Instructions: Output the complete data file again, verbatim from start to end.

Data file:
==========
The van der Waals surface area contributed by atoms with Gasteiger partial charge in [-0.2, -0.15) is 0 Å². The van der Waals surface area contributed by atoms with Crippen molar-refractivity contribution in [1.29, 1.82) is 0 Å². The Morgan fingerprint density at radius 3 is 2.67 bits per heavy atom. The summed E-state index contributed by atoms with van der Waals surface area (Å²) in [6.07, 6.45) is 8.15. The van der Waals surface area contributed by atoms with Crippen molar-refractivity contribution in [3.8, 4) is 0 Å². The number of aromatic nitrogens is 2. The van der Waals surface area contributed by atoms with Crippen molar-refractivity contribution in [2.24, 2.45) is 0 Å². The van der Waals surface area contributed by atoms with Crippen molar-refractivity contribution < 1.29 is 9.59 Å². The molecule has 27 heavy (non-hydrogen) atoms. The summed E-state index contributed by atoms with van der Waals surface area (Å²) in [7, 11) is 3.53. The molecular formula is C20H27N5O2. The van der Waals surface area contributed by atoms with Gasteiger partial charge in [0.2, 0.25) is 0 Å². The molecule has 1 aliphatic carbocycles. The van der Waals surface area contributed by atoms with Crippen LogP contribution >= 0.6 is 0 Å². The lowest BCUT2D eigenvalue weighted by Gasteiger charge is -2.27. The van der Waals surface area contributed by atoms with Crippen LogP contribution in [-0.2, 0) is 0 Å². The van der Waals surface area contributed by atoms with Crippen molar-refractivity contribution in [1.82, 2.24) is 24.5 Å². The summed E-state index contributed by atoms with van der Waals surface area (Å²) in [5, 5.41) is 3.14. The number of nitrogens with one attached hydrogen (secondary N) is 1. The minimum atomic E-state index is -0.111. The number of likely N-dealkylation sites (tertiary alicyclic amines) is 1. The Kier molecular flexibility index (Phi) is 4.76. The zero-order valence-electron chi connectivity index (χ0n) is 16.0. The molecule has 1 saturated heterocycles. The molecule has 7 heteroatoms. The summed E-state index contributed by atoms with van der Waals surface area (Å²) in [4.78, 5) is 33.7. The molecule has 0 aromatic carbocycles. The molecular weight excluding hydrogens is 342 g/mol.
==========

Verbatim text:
The van der Waals surface area contributed by atoms with Gasteiger partial charge in [-0.2, -0.15) is 0 Å². The van der Waals surface area contributed by atoms with Crippen molar-refractivity contribution in [1.29, 1.82) is 0 Å². The Morgan fingerprint density at radius 3 is 2.67 bits per heavy atom. The summed E-state index contributed by atoms with van der Waals surface area (Å²) in [6.07, 6.45) is 8.15. The van der Waals surface area contributed by atoms with Crippen molar-refractivity contribution in [3.8, 4) is 0 Å². The number of aromatic nitrogens is 2. The van der Waals surface area contributed by atoms with Crippen molar-refractivity contribution in [2.24, 2.45) is 0 Å². The van der Waals surface area contributed by atoms with Crippen molar-refractivity contribution < 1.29 is 9.59 Å². The molecule has 27 heavy (non-hydrogen) atoms. The summed E-state index contributed by atoms with van der Waals surface area (Å²) in [7, 11) is 3.53. The molecular formula is C20H27N5O2. The van der Waals surface area contributed by atoms with Gasteiger partial charge in [0.2, 0.25) is 0 Å². The molecule has 1 aliphatic carbocycles. The van der Waals surface area contributed by atoms with Crippen LogP contribution >= 0.6 is 0 Å². The lowest BCUT2D eigenvalue weighted by Gasteiger charge is -2.27. The van der Waals surface area contributed by atoms with Crippen LogP contribution in [-0.2, 0) is 0 Å². The van der Waals surface area contributed by atoms with Crippen molar-refractivity contribution in [1.82, 2.24) is 24.5 Å². The summed E-state index contributed by atoms with van der Waals surface area (Å²) in [5, 5.41) is 3.14. The number of nitrogens with one attached hydrogen (secondary N) is 1. The minimum atomic E-state index is -0.111. The number of likely N-dealkylation sites (tertiary alicyclic amines) is 1. The Kier molecular flexibility index (Phi) is 4.76. The zero-order valence-electron chi connectivity index (χ0n) is 16.0. The molecule has 1 saturated heterocycles. The molecule has 7 heteroatoms. The summed E-state index contributed by atoms with van der Waals surface area (Å²) in [4.78, 5) is 33.7. The molecule has 0 aromatic carbocycles. The molecular weight excluding hydrogens is 342 g/mol.